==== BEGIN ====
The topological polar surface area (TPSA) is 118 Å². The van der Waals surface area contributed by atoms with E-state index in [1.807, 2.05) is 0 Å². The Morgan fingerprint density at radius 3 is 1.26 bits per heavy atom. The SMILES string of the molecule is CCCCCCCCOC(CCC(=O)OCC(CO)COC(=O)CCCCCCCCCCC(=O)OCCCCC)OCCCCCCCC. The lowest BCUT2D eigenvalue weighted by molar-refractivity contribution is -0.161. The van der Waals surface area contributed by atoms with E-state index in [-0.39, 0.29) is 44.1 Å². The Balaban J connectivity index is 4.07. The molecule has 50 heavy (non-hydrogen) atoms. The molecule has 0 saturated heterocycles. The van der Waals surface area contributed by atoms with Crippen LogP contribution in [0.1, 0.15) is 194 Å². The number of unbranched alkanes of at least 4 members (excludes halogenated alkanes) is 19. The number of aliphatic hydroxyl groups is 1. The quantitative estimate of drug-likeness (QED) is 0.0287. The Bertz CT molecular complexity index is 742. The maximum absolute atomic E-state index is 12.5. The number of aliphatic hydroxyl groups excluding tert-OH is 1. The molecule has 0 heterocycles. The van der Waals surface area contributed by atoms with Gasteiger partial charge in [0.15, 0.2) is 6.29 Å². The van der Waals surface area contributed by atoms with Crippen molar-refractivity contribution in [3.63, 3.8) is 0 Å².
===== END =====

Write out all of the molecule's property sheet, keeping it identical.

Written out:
The topological polar surface area (TPSA) is 118 Å². The van der Waals surface area contributed by atoms with E-state index in [1.807, 2.05) is 0 Å². The Morgan fingerprint density at radius 3 is 1.26 bits per heavy atom. The SMILES string of the molecule is CCCCCCCCOC(CCC(=O)OCC(CO)COC(=O)CCCCCCCCCCC(=O)OCCCCC)OCCCCCCCC. The lowest BCUT2D eigenvalue weighted by molar-refractivity contribution is -0.161. The van der Waals surface area contributed by atoms with E-state index in [-0.39, 0.29) is 44.1 Å². The Balaban J connectivity index is 4.07. The molecule has 50 heavy (non-hydrogen) atoms. The molecule has 0 saturated heterocycles. The van der Waals surface area contributed by atoms with Crippen LogP contribution in [0.1, 0.15) is 194 Å². The number of unbranched alkanes of at least 4 members (excludes halogenated alkanes) is 19. The number of aliphatic hydroxyl groups is 1. The quantitative estimate of drug-likeness (QED) is 0.0287. The Bertz CT molecular complexity index is 742. The maximum absolute atomic E-state index is 12.5. The number of aliphatic hydroxyl groups excluding tert-OH is 1. The molecule has 0 heterocycles. The van der Waals surface area contributed by atoms with Gasteiger partial charge in [0.15, 0.2) is 6.29 Å². The van der Waals surface area contributed by atoms with Crippen molar-refractivity contribution in [3.63, 3.8) is 0 Å².